Agreed. Let's make this happen. IB was imposed on SLHS without community input in 1999. It serves a tiny fraction of the student body. It constrains SLHS' course offerings for the rest. In order to fill the courses which IB requires SLHS to offer, kids are involuntarily placed in IB classes despite parents' explicit requests to the contrary. Then the involuntarily placed kid can't change classes during the 1st Quarter. IB is more expensive than AP. IB test scores are not reported until July which is after colleges have completed freshman course placement. "Theory of Knowledge" is a watered down version of epistemology, a graduate school level philosophy course. It is sophistry to expect high school students to understand this material when they haven't taken an "introduction to philosophy" course. Quantum mechanics would be more appropriate for high school. Let IB be an academy program at Marshall to which kids can transfer from their base school. AP is more appropriate for the vast majority of SLHS kids. When Fox Mill & Floris were forceably redistricted into SLHS, FCPS promised a community dialog about AP versus IB. That dialog never happened. Yet another broken promise from Dale Fail.
Elizabeth December 19, 2012 at 12:42 PM
I may be a retired fossil, but Paul makes a great deal of sense. In fact, I am shocked that SLHS apparently doesn't care one little whit about providing a useful education. It cares about... what, exactly? Is someone there getting kickbacks for pushing a useless program? At a time when a GOOD education is paramount for everyone, it seems to me that offering anything less is robbing our young people of the opportunity they need to succeed. Making it difficult or impossible to go to college smacks of a deliberate attempt to keep everyone in the poorhouse, thereby allowing the elite few to maintain control. When I graduated High School, that was the only education needed in order to succeed. Today, a High School Diploma will get no one a job. At a minimum, people need two-year college degrees, and that is a BARE minimum. We have reached a point where a two-year degree program should be free, added onto the 12-year program we all went through, and any school system that does not do everything in its power to provide our kids with every opportunity to succeed is robbing them of their futures.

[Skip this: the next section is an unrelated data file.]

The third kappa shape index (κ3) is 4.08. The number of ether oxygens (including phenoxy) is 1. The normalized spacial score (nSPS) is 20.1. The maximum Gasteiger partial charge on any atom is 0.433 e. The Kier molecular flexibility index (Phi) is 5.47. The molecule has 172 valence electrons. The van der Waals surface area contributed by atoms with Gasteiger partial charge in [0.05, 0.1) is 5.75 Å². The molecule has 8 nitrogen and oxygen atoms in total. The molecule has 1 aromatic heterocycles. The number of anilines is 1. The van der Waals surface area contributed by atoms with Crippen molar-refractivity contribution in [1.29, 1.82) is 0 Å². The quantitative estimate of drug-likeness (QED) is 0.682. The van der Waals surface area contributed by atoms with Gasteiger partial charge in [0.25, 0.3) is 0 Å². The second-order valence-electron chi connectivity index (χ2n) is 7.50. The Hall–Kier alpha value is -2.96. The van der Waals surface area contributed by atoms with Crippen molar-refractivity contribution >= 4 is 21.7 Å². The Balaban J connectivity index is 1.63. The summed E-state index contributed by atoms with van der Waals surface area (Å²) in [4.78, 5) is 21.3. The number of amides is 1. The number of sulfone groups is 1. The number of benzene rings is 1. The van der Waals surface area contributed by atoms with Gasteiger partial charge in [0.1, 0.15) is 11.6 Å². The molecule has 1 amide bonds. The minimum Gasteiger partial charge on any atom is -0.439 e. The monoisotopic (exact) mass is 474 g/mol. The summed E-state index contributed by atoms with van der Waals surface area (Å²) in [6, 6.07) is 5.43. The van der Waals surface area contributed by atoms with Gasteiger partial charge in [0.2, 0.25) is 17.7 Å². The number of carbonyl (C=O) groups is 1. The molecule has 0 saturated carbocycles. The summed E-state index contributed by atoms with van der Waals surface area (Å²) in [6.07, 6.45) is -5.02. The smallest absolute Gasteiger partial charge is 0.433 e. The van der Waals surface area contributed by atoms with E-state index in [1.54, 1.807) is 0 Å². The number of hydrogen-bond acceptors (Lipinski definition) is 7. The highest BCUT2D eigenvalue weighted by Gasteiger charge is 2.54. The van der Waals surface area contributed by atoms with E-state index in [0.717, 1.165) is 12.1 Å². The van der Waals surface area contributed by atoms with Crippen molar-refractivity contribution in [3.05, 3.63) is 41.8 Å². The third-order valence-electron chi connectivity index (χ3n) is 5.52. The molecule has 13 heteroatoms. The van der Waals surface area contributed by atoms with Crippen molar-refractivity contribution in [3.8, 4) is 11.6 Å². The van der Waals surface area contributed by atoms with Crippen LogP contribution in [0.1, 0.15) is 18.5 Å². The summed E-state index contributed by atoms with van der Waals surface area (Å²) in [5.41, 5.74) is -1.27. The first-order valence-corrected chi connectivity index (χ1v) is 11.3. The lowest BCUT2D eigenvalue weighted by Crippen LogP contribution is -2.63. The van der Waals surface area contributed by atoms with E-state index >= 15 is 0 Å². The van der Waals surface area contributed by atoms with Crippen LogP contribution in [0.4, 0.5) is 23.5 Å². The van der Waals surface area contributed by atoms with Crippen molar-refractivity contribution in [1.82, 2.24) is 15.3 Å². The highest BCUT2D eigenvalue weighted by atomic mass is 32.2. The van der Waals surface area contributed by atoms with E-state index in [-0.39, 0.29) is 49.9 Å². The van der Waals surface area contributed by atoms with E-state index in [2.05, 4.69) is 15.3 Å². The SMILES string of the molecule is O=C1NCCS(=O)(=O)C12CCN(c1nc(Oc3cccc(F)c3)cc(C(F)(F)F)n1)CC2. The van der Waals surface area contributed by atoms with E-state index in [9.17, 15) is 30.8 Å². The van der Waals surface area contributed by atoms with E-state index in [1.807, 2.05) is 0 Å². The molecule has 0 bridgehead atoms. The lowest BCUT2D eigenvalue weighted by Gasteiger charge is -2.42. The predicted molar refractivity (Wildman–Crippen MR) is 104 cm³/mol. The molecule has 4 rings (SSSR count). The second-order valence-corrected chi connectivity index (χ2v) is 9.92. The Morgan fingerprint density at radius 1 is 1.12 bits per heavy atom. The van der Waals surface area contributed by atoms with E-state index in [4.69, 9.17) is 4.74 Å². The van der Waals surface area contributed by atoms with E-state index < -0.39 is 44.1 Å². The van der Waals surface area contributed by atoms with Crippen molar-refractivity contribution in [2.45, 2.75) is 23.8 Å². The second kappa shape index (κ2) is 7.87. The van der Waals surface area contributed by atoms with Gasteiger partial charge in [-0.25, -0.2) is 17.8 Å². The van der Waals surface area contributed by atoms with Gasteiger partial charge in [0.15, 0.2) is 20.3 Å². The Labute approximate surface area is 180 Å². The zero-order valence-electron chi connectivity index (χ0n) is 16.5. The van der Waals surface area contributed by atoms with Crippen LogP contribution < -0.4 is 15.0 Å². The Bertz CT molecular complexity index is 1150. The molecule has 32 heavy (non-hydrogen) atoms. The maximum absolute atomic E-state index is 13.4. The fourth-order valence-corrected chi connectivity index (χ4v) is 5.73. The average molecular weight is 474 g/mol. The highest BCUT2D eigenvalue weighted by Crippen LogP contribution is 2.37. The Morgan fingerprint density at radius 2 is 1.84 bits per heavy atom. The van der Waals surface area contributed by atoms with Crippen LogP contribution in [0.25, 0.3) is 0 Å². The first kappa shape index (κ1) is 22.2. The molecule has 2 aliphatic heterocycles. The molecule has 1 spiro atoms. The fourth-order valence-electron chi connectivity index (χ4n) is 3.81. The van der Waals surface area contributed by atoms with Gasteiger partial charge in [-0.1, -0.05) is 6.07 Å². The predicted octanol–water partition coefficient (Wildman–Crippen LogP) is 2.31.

Shannon December 19, 2012 at 04:10 PM
If you look at other IB high schools around the country they offer BOTH IB and AP classes, they do not just limit it to the one! Having come from another school system with my older kids I am quite shocked with a lot of what Fairfax County does and hey are supposedly one of the best in the nation??!! High School students do not need to start as ealy as they require them, they should not have to take a full-load their senior year and made to fell less than stellar if they chose not to continue with the IB cetificate, there should be honors or AP classes for all subjects and making a senior go back and take History 1 after taking History 2 and AP government is just ludicrous - I am so glad I have no more children in this school system!